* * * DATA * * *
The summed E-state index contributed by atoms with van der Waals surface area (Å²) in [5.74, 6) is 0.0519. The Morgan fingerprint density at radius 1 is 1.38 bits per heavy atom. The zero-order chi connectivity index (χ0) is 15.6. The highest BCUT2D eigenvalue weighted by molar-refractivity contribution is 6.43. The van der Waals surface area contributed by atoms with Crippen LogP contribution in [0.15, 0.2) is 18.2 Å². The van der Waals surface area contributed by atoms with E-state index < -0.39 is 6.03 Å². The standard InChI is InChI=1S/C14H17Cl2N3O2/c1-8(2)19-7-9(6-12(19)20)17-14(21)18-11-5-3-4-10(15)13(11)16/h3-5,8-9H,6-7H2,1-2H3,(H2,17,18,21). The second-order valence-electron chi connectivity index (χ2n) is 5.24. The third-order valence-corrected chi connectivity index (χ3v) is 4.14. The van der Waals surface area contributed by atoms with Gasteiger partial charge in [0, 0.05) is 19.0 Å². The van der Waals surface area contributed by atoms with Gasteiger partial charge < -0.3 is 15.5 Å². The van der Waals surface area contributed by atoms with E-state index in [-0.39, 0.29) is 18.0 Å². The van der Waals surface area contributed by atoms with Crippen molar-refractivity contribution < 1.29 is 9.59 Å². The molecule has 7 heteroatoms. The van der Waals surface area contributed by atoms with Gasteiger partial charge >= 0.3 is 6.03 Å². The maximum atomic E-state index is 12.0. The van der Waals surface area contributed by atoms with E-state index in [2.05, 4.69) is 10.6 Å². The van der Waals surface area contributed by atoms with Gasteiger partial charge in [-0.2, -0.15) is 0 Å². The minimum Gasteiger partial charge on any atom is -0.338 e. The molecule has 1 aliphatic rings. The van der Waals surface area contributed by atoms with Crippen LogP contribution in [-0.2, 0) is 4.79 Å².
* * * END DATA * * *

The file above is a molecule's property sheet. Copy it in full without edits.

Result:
The summed E-state index contributed by atoms with van der Waals surface area (Å²) in [5.74, 6) is 0.0519. The Morgan fingerprint density at radius 1 is 1.38 bits per heavy atom. The zero-order chi connectivity index (χ0) is 15.6. The highest BCUT2D eigenvalue weighted by molar-refractivity contribution is 6.43. The van der Waals surface area contributed by atoms with Crippen LogP contribution in [0.15, 0.2) is 18.2 Å². The van der Waals surface area contributed by atoms with E-state index < -0.39 is 6.03 Å². The standard InChI is InChI=1S/C14H17Cl2N3O2/c1-8(2)19-7-9(6-12(19)20)17-14(21)18-11-5-3-4-10(15)13(11)16/h3-5,8-9H,6-7H2,1-2H3,(H2,17,18,21). The second-order valence-electron chi connectivity index (χ2n) is 5.24. The third-order valence-corrected chi connectivity index (χ3v) is 4.14. The van der Waals surface area contributed by atoms with Gasteiger partial charge in [0, 0.05) is 19.0 Å². The van der Waals surface area contributed by atoms with Gasteiger partial charge < -0.3 is 15.5 Å². The van der Waals surface area contributed by atoms with E-state index in [-0.39, 0.29) is 18.0 Å². The van der Waals surface area contributed by atoms with Crippen molar-refractivity contribution < 1.29 is 9.59 Å². The molecule has 7 heteroatoms. The van der Waals surface area contributed by atoms with Gasteiger partial charge >= 0.3 is 6.03 Å². The maximum atomic E-state index is 12.0. The van der Waals surface area contributed by atoms with E-state index in [2.05, 4.69) is 10.6 Å². The van der Waals surface area contributed by atoms with Gasteiger partial charge in [-0.2, -0.15) is 0 Å². The minimum Gasteiger partial charge on any atom is -0.338 e. The molecule has 1 aliphatic rings. The van der Waals surface area contributed by atoms with Crippen LogP contribution in [-0.2, 0) is 4.79 Å².